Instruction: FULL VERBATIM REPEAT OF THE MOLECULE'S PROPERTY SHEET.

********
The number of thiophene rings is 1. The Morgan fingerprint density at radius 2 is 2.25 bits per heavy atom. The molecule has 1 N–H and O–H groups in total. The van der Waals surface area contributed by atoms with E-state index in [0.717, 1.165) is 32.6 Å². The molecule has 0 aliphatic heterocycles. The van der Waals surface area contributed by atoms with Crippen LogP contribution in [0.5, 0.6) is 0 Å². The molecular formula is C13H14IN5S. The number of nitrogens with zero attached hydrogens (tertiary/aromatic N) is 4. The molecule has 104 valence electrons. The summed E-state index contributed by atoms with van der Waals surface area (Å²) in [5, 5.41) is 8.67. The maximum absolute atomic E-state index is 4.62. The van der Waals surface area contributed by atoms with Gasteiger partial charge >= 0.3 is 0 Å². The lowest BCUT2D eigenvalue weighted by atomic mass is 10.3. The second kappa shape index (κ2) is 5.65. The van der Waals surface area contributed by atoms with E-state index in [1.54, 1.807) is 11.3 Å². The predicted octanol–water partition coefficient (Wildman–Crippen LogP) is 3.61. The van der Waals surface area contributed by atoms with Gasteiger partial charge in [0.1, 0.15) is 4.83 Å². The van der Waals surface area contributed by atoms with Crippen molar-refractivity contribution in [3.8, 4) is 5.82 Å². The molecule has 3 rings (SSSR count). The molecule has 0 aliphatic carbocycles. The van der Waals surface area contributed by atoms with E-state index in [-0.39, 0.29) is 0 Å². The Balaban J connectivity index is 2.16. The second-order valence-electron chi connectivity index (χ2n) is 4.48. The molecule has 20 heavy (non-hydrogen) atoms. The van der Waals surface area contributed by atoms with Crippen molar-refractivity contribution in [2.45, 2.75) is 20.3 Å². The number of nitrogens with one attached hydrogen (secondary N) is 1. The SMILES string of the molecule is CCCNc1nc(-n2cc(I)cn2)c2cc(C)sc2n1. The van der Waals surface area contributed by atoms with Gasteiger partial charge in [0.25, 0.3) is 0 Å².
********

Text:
The number of thiophene rings is 1. The Morgan fingerprint density at radius 2 is 2.25 bits per heavy atom. The molecule has 1 N–H and O–H groups in total. The van der Waals surface area contributed by atoms with E-state index in [0.717, 1.165) is 32.6 Å². The molecule has 0 aliphatic heterocycles. The van der Waals surface area contributed by atoms with Crippen LogP contribution in [0.5, 0.6) is 0 Å². The molecular formula is C13H14IN5S. The number of nitrogens with zero attached hydrogens (tertiary/aromatic N) is 4. The molecule has 104 valence electrons. The summed E-state index contributed by atoms with van der Waals surface area (Å²) in [5, 5.41) is 8.67. The maximum absolute atomic E-state index is 4.62. The van der Waals surface area contributed by atoms with Gasteiger partial charge >= 0.3 is 0 Å². The lowest BCUT2D eigenvalue weighted by atomic mass is 10.3. The second kappa shape index (κ2) is 5.65. The van der Waals surface area contributed by atoms with E-state index in [1.54, 1.807) is 11.3 Å². The predicted octanol–water partition coefficient (Wildman–Crippen LogP) is 3.61. The van der Waals surface area contributed by atoms with Gasteiger partial charge in [0.1, 0.15) is 4.83 Å². The van der Waals surface area contributed by atoms with Crippen molar-refractivity contribution in [3.8, 4) is 5.82 Å². The molecule has 3 rings (SSSR count). The molecule has 0 aliphatic carbocycles. The van der Waals surface area contributed by atoms with E-state index in [-0.39, 0.29) is 0 Å². The Balaban J connectivity index is 2.16. The second-order valence-electron chi connectivity index (χ2n) is 4.48. The molecule has 20 heavy (non-hydrogen) atoms. The van der Waals surface area contributed by atoms with Crippen molar-refractivity contribution in [2.45, 2.75) is 20.3 Å². The number of nitrogens with one attached hydrogen (secondary N) is 1. The SMILES string of the molecule is CCCNc1nc(-n2cc(I)cn2)c2cc(C)sc2n1. The van der Waals surface area contributed by atoms with Gasteiger partial charge in [0.25, 0.3) is 0 Å².